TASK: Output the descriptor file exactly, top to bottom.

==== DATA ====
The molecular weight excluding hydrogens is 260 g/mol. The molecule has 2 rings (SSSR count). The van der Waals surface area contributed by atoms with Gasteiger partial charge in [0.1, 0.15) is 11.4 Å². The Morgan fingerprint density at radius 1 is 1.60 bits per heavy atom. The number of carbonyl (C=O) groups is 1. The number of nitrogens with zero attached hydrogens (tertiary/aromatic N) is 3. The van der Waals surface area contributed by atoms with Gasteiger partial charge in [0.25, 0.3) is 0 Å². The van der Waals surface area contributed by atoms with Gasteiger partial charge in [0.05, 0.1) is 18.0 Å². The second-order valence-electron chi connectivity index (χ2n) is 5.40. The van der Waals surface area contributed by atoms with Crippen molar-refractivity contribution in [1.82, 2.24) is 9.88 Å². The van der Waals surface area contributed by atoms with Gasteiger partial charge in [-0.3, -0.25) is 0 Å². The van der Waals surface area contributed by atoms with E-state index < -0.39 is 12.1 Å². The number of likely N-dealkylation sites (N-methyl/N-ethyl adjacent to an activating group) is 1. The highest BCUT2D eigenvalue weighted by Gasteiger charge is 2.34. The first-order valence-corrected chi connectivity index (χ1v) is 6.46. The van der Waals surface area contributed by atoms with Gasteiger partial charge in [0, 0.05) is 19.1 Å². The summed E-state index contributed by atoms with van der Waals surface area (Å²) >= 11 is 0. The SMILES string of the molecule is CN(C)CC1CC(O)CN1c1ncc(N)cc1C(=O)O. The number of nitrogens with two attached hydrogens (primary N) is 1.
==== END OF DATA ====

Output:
The molecular weight excluding hydrogens is 260 g/mol. The molecule has 2 rings (SSSR count). The van der Waals surface area contributed by atoms with Gasteiger partial charge in [0.1, 0.15) is 11.4 Å². The Morgan fingerprint density at radius 1 is 1.60 bits per heavy atom. The number of carbonyl (C=O) groups is 1. The number of nitrogens with zero attached hydrogens (tertiary/aromatic N) is 3. The van der Waals surface area contributed by atoms with Gasteiger partial charge in [0.25, 0.3) is 0 Å². The van der Waals surface area contributed by atoms with Gasteiger partial charge in [0.05, 0.1) is 18.0 Å². The second-order valence-electron chi connectivity index (χ2n) is 5.40. The van der Waals surface area contributed by atoms with Crippen molar-refractivity contribution in [1.82, 2.24) is 9.88 Å². The van der Waals surface area contributed by atoms with Gasteiger partial charge in [-0.3, -0.25) is 0 Å². The van der Waals surface area contributed by atoms with E-state index < -0.39 is 12.1 Å². The number of likely N-dealkylation sites (N-methyl/N-ethyl adjacent to an activating group) is 1. The highest BCUT2D eigenvalue weighted by Gasteiger charge is 2.34. The first-order valence-corrected chi connectivity index (χ1v) is 6.46. The van der Waals surface area contributed by atoms with Gasteiger partial charge in [0, 0.05) is 19.1 Å². The summed E-state index contributed by atoms with van der Waals surface area (Å²) >= 11 is 0. The SMILES string of the molecule is CN(C)CC1CC(O)CN1c1ncc(N)cc1C(=O)O. The number of nitrogens with two attached hydrogens (primary N) is 1.